Information on average must get less valuable with time as the general supply of information increases. Therefore it is a depreciating asset (on average) in real terms. So information hoarding must be a utility reducing strategy on a societal basis.

#4 - Crap, that's my favorite fiction author. I guess I'll have to wait another few years for his next work.

#3: OK, I'm sure stupid question, but how does this information differ from state bond yields and/or ratings?

Easy.

It is driven by ideology. Remember that Mercatus' very purpose is ideological.

#3: Has anyone ranked US states in terms of their yield curves? This would reflect the perceived fiscal health of the states, conditioning on all publicly available information not only about their present policies, but also their expected future policies.

#1. Point number seven seems to be an incomplete sentence. What is he trying to say there?

I saw that log rolling festival yesterday on NHK World. That is really dangerous -- I'd rather be running away from bulls in Spain than those logs.

Hmmm . . . so China's favorite place to invest in foreign real estate is the U.S. In the not too distant future I'll be executor of my mother's estate which includes two acres of some of the best land in Silicon Valley. Maybe I should plan on running an advertisement for it in a Chinese newspaper. What is the Chinese equivalent of the Wall Street Journal?

The Wall Street Journal, probably.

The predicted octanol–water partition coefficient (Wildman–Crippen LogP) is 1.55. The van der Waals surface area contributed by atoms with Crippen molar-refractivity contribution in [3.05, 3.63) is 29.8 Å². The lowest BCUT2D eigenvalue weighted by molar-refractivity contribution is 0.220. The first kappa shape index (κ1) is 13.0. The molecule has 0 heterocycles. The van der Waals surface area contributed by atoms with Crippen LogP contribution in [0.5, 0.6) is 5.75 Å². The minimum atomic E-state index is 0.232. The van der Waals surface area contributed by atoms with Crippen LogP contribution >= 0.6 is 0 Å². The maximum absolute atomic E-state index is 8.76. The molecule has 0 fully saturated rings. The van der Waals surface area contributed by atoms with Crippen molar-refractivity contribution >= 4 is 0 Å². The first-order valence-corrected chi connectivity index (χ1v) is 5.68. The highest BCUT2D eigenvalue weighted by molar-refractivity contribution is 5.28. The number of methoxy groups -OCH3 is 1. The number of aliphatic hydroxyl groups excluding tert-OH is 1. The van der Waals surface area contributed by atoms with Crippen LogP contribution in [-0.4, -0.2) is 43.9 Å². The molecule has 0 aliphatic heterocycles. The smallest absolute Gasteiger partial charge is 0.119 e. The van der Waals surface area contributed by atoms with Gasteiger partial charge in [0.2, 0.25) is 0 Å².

Mitchell's last two books were meh.

The NBA players are the greatest athletes in the world period.

Joke from a sitcom: wife - "my uncle used to fix soccer games".

husband - "pick the ball up and throw it down the field, that's the only way to fix soccer".

If they are, then what a waste! Dedicating themselves to a game where every close result is entirely determined by the balance of awful officiating and interminable free throw contests.

So, it's just like soccer.

NBA players don't need to be able to skate.

I was going to say about soccer that Americans like to use their hands, but someone beat me to it.

Actually, a very good college soccer player once suggested that the sports Americans grow up playing rely heavily on hand-eye coordination, which is not so important in soccer. The exception is the goalie position, and my informer claimed that Americans playing soccer abroad successfully were disproportionately goalies.

Is any of that true?

Is there any evidence suggesting that hand-eye coordination is a unique trait, rather than a manifestation of coordination more generally?

Put differently, why should we expect someone with good hand/eye coordination to not also be able to develop good foot/eye coordination?

I don't know.

If they are correlated then the theory is wrong.